No, I don't. I very very rarely turn people down. If I do, usually it is not about the guy but because I am literally heading out the door (have already changed my shoes). The small percentage of guys I have turned down for reasons of prior injury (three of them I can think of) or left on the dance floor for reasons of complete creepiness (two - and by complete creepiness I mean one of them was staring at my chest and appeared to be touching his own genitals while dancing) are people I never, never want to dance with. Ever.
  16. Ron Obvious

    Ron Obvious New Member

    Yes, to some extent it's controllable; I was just thinking of what has happened to me (and probably a lot of other people), and that's when someone special asks you to dance/chat/movies/whatever, and then usually I get nervous and send the complete opposite signals. (Well I don't as much anymore, but certainly have previolsly.) . Furthermore I think a lot of people aren't realising what body signals they send.
  17. Gssh

    Gssh Well-Known Member

    Well, this is outside the realm where courtesy is required (well, nowadays it is - this would be a nice occasion for a duel :) ) - really, when i think about the etiquette of turning down it is in the context of "I am right now not in the mood to dance with her, but i want to keep on good terms with her so that we can dance again some other time" - and i assumed that this is the same for followers. I feel a follower would be perfectly within her rights to bruise a leader as much as he bruises her - thats just self defense - so they are actually getting off lightly with a bruise to their ego. I am all for being rude to leaders that start it - how else will they learn that their behavior is unacceptable?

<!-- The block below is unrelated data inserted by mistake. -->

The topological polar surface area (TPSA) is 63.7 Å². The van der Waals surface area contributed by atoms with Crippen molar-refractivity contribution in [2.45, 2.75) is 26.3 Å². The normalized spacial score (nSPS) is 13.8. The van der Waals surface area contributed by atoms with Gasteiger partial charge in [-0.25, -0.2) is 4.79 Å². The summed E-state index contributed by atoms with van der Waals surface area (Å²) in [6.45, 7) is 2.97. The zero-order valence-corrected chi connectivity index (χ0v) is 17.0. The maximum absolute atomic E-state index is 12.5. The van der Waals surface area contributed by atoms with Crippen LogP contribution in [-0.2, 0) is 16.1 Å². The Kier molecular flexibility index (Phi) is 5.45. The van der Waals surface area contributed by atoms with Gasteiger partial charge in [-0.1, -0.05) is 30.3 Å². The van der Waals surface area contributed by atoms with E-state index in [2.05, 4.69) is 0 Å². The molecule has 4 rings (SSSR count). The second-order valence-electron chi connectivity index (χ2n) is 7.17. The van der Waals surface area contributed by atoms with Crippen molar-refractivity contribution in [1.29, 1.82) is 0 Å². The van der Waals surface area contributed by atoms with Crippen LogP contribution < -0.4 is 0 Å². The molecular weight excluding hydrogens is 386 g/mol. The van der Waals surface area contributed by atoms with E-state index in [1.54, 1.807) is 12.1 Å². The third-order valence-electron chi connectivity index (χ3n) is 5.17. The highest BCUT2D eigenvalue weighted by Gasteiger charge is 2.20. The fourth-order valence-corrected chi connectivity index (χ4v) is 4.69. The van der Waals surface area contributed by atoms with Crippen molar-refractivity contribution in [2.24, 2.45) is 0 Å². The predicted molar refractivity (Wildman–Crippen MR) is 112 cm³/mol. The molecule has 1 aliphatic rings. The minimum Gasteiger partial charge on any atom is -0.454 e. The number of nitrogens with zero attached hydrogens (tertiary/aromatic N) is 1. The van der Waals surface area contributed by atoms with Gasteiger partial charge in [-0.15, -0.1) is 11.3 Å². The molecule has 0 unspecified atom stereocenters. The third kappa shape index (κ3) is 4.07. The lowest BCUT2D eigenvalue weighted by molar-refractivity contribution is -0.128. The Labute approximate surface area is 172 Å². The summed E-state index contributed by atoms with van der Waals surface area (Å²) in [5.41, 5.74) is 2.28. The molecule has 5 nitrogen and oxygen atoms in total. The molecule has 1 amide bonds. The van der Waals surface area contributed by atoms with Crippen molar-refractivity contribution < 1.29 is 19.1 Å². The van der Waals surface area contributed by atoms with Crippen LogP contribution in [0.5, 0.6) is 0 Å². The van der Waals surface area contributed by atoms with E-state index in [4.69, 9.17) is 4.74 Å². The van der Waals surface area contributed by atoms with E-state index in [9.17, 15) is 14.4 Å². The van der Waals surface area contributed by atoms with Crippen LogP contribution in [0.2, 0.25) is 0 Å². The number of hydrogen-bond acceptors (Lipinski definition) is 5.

18. mamboqueen

    mamboqueen Well-Known Member

    This is where it's handy to have the post-it note that says "I'm a pervert" and you dance with him for 6 seconds and gently apply it to his back.

    I'm with Peaches - ICK!
  19. Sagitta

    Sagitta Well-Known Member

    There actually is an art to this. There are beginners who just hesitate as they don't know how. I've had people who wouldn't otherwise dance come with me because there friends pushed them and they had fun. The next time I asked them they jumped up.

    As others mentioned earlier....if I ask someone and they say they aren't dancing tonight, or something similar, then I see them dancing with someone else... Strike off my dance card. I'll never ask them again as I detest being lied to.

    I don't mind being simply told no thanks, I'll pass, or even I'm with someone if that's true. But never lie to me if you think you may want me to ask you to dance. And if come and ask me to dance at another time..they will get rejected. All liers do.
  20. fascination

    fascination Site Moderator Staff Member

    this is what I LOVE about being stronger than most men